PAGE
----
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Influence of various confounding variables and storage conditions on metanephrine and normetanephrine levels in plasma

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Summary Objective 

Measurements of plasma free metanephrines have been advocated as first-line tests for phaeochromocytoma. The aim of the study was to assess the impact of potential confounding variables. Design 

Comparative study between 2008 and 2009. Subjects 

Hundred and eighty healthy subjects. Measurements 

The effects of age, BMI, gender, menstrual cycle (sampling every 2 days), time of day (sampling every 2 h), venepunture (0, 15, 30, 60, 90 and 120 min), physical exercise (0, 15 and 30 min), coffee (0 and 60 min), breakfast (0 and 60 min) and various body positions (standing and supine rest, each 0 and 120 min) were evaluated. In addition, whole blood and plasma samples were stored at 4 °C or at 22 °C for 0, 1, 3, 24 and 72 h. Plasma free metanephrines were measured using radioimmunoassay (LDN). Results 

While metanephrine was significantly influenced by sex and age, BMI and sex were significant predictors of normetanephrine. Coffee (+20%) and food (+8%) elevated normetanephrine significantly (P < 0·05), while metanephrine remained stable. Physical exercise increased metanephrine (+82%) as well as normetanephrine (+84%) significantly (P < 0·005). Supine rest significantly decreased both metanephrine (−34%) and normetanephrine (−19%) when compared to standing rest (P < 0·01). Metanephrine and normetanephrine were not significantly influenced by time of day, menstrual cycle or venepuncture. When plasma samples were stored at 4 °C, metanephrine and normetanephrine were stable for 72 h. Conclusions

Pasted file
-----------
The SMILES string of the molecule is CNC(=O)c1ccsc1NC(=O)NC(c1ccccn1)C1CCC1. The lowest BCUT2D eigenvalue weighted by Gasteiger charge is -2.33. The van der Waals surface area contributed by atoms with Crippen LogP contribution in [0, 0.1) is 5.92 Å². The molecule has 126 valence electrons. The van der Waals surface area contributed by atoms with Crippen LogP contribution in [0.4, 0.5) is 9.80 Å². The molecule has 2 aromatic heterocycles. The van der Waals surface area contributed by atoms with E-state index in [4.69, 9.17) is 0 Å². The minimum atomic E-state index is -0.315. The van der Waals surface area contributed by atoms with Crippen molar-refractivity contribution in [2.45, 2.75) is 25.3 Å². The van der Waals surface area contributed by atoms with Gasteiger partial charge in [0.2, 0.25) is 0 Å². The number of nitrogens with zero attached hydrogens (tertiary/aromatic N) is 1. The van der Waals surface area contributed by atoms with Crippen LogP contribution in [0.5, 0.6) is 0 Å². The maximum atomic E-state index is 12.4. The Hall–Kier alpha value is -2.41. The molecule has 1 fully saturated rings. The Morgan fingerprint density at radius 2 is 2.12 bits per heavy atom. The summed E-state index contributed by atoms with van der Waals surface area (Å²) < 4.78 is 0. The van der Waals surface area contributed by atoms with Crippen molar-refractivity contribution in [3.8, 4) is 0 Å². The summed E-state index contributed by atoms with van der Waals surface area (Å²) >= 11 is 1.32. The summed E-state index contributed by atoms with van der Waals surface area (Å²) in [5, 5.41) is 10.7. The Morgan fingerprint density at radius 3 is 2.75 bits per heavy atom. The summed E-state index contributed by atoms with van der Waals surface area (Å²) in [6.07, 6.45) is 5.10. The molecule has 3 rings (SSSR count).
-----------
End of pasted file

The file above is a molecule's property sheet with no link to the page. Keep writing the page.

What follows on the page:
Physical exercise may lead to relevant changes in metanephrine and normetanephrine and should therefore be avoided prior to sampling. Although effects of age, sex and BMI were small, these variables should be considered when interpreting biochemical results. Blood should be taken in the supine position, and samples should be immediately centrifuged and stored at 4 °C to improve stability.
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Document Type: Research Article

Publication date: August 1, 2010

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